Objective - To develop next-generation methods and tools to better characterize extreme wind hazards and associated loads, and response of structures to extreme winds, including tornadoes, thus enabling performance-based standards for designing structures that resist extreme winds.
What is the new technical idea? The technical ideas include (1) determination and quantification of extreme wind hazards, including tornado hazards, (2) development of methods using state of the art measurement and computational technologies for determining wind loads on the building envelope and main wind force resisting system, and (3) development of performance-based design methods for tornado-resistant design. These technical ideas support topics that have all been identified by the professional community in the new Measurement Science R&D Roadmap for Windstorm and Coastal Inundation Impact Reduction (NIST 2014) as being high priority.
The project uses the capabilities of numerical computation, existing data, and spatial and temporal statistics to develop new procedures to estimate wind hazards with superior accuracy, and for any mean recurrence interval required for the development of the ASCE 7 Standard or other standards. An improved hazard estimation will not only help reduce losses, it can also reduce costs through more efficient structural designs.
Tools for accurate characterization of tornado hazards (extreme wind speeds and wind-borne debris impacts) and development of tornado hazard maps, as well as methodology for performance-based tornado-resistant design of conventional buildings subject to tornado hazards will be developed.
New methods for estimation of wind loads on both the building envelope and the main wind force resisting system (MWFRS) will be developed, based on modern aerodynamic test data, to replace the multiple existing methods in the current ASCE 7 standard, which are based on 30-50 year old data and often yield very different answers for the same building. The new methods will be based on analysis of data from the NIST, the Tokyo Polytechnic University (TPU), and other aerodynamic databases.
Progress will be achieved in the development of Computational Fluid Dynamics algorithms and software consistent with models of separated flows around bluff bodies, supported by aerodynamics testing in the newly developed NIST civil engineering wind tunnel. The software will be capable of simulating effectively the aerodynamic loads on buildings immersed in atmospheric flows. This effort will substantially reduce the need for time-consuming and expensive wind tunnel testing; eliminate uncertainties due to Reynolds number violation effects; and allow the routine production of “on-demand” detailed estimates of wind loads for Database-Assisted Design and other structural design applications, including performance-based design that considers non-linear (post yield) behavior.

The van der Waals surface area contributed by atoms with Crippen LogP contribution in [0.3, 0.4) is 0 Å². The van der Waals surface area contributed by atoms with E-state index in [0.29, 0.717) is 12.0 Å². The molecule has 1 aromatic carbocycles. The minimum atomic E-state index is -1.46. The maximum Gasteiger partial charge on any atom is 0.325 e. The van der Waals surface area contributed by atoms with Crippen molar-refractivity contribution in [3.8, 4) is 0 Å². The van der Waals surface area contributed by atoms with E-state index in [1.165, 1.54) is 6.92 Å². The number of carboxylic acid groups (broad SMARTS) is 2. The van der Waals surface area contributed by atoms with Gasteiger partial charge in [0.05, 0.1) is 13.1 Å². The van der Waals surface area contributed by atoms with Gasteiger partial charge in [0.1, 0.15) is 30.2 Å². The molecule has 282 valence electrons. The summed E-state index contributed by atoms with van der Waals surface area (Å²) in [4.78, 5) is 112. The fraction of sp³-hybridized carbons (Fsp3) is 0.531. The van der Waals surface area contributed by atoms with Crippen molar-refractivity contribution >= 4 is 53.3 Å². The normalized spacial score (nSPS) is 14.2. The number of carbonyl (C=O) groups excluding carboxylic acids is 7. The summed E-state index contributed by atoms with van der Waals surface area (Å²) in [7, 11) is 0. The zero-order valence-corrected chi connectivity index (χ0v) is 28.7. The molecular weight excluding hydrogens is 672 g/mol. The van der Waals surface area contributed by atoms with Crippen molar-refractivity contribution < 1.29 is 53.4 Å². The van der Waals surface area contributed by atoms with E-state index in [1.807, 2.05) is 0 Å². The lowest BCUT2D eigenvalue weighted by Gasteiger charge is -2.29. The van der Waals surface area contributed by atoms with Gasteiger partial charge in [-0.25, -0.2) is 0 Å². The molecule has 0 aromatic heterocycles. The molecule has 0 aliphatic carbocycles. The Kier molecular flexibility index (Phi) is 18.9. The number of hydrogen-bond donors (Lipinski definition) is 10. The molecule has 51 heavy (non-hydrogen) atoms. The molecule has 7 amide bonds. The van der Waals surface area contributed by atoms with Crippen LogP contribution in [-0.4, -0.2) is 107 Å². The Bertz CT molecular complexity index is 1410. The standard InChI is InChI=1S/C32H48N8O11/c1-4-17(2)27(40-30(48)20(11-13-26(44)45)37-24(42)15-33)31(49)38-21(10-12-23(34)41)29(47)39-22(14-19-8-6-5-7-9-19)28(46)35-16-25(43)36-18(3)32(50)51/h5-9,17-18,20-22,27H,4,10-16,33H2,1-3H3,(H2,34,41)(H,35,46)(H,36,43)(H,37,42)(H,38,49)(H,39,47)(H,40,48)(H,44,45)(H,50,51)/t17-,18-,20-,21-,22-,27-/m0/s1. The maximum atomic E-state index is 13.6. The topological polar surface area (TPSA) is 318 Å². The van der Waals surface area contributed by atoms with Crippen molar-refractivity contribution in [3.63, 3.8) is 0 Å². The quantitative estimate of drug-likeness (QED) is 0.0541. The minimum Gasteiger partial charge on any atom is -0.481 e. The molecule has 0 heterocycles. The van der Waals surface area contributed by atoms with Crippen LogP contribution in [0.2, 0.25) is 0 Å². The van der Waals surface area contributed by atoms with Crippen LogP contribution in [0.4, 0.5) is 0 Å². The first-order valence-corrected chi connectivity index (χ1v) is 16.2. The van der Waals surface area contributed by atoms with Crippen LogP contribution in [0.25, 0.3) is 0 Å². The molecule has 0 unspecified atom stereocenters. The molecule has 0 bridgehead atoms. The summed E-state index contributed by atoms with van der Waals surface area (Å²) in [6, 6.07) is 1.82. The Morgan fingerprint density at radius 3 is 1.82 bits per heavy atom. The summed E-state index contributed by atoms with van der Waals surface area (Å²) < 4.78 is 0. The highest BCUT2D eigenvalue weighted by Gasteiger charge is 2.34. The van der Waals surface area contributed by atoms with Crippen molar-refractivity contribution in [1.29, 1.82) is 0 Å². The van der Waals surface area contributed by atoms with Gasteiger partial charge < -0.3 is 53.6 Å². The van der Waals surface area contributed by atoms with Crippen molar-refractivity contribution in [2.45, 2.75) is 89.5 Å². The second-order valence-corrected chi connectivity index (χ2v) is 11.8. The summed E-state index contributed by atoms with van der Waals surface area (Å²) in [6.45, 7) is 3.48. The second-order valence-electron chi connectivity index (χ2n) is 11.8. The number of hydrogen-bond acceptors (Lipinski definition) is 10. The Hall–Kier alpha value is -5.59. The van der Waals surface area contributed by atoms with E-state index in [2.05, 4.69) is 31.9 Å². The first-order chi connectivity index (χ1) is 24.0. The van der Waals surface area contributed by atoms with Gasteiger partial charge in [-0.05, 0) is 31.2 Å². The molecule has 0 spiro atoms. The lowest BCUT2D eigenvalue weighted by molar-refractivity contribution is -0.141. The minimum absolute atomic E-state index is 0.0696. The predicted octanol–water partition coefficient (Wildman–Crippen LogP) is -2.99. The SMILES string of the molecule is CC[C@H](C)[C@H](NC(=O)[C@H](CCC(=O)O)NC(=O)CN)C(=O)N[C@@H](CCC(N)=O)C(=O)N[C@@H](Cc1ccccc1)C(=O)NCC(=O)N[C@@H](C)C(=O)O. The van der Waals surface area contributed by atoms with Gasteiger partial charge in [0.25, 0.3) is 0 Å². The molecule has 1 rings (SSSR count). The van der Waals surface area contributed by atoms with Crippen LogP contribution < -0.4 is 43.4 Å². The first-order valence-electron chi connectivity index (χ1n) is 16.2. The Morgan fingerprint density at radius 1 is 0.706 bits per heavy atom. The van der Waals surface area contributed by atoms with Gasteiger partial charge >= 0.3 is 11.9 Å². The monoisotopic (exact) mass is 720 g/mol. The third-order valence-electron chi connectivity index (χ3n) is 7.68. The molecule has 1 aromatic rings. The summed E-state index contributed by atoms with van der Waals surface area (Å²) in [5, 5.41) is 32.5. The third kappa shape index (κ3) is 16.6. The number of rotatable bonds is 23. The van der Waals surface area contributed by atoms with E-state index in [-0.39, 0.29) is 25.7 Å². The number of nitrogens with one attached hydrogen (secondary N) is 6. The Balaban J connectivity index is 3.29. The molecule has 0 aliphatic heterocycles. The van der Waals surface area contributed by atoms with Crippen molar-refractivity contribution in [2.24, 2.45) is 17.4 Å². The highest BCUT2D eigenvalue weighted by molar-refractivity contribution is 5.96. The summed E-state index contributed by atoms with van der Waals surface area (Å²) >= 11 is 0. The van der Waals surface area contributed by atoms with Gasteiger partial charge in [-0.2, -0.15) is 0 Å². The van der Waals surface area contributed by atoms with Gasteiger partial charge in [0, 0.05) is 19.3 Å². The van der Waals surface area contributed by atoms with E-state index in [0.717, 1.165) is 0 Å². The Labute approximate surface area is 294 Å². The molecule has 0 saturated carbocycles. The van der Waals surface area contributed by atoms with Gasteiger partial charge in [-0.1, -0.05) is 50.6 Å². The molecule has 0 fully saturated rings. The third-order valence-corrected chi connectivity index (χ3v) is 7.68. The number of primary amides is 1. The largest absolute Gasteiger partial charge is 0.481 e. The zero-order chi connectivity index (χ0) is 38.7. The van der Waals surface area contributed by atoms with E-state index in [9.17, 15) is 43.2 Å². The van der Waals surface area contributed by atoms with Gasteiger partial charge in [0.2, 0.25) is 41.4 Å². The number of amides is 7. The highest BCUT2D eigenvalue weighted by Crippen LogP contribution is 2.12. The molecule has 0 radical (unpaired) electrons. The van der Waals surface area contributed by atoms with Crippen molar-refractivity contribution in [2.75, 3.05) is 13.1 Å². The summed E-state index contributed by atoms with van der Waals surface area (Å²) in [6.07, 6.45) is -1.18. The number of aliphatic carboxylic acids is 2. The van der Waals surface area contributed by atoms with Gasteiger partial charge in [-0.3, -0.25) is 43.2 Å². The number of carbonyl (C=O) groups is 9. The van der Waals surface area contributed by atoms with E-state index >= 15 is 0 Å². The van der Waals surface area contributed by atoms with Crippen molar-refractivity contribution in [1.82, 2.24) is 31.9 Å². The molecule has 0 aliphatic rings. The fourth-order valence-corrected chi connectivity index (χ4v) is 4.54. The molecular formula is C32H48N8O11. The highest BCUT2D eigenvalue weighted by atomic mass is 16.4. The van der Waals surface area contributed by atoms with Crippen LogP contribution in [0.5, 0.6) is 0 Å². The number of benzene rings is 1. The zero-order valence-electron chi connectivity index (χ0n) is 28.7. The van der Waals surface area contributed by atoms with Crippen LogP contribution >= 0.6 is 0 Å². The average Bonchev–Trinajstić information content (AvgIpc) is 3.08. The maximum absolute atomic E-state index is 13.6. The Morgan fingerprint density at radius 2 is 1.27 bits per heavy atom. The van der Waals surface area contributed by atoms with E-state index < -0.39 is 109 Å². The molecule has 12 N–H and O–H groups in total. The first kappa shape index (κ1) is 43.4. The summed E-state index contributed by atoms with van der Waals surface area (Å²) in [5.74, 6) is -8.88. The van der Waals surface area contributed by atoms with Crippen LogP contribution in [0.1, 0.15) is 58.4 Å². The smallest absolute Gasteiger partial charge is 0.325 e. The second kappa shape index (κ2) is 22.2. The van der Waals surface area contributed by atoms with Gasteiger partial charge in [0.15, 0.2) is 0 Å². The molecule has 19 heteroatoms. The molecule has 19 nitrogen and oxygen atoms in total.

What is the research plan? Tornado-resistant design: (a) perform comprehensive review of existing tornado databases and current methods for tornado risk estimation; (b) develop tornado risk metrics, with appropriate consideration of spatiality, for a pilot midwestern municipality; (c) develop risk-consistent performance-based tornado design methodology to ensure that the performance of all components and systems that make up a building meet the same performance objective when subject to tornado hazards.
Aerodynamic loading: (a) Synthesize comprehensive aerodynamic database from published and publicly available wind tunnel and field data (2015); (b) use analysis of the synthesized database to develop improved methods for estimation of wind loads on the MWFRS , building envelope (i.e., components and cladding), and building elements that act as or support both the envelope and the MWFRS, such as exterior load bearing walls and roof trusses; (c) develop pre-standard provisions for the ASCE 7 standard for wind loads on the MWFRS, building envelope, and building elements acting as both; and (d) enhance the previously developed Database-Assisted Design software to enable use of the much larger TPU aerodynamic database, which will greatly expand the range of building geometries.
Computational Wind Engineering (CWE): (a) Perform state-of-the-art review to summarize simulations of the planetary boundary layer; (b) develop inflow boundary conditions for engineering models of turbulent flows; (c) use publicly available open source CFD software and experimental design techniques to assess the sensitivity of aerodynamic pressures on a rectangular cylinder induced by uniform, smooth flow to parameters of the simulation (time step, grid type, configuration and size, type and order of numerical scheme, computational domain size, turbulence model); (d) perform comparison between CFD time series pressure estimates and wind tunnel pressure measurements for rectangular cylinder in uniform smooth flow; (e) develop method for simulating shear flow with Atmospheric Boundary Layer target turbulence and mean flow characteristics by using item (b) above at inflow boundary and appropriate conditions at other boundaries; (f) repeat the items (c) and (d) above for simulation of flow over a rectangular cylinder immersed in shear flow by using item (e) above; (g) revise modeling of flow near separation lines in light of results of comparisons (such as tuning turbulence model parameters); (h) develop methods for reducing computational resources and times via development of wall functions and simplified flow models.
ASCE - American Society of Civil Engineers
CFD - Computational Fluid Dynamics
CWE - Computational Wind Engineering
C&C - Components and Cladding
MWFRS - Main Wind Force Resisting System
NIST (2014). Measurement Science R&D Roadmap for Windstorm and Coastal Inundation Impact Reduction, NIST GCR - 14-973-13, prepared by the NEHRP Consultants Joint Venture for the National Institute of Standards and Technology, Gaithersburg, MD.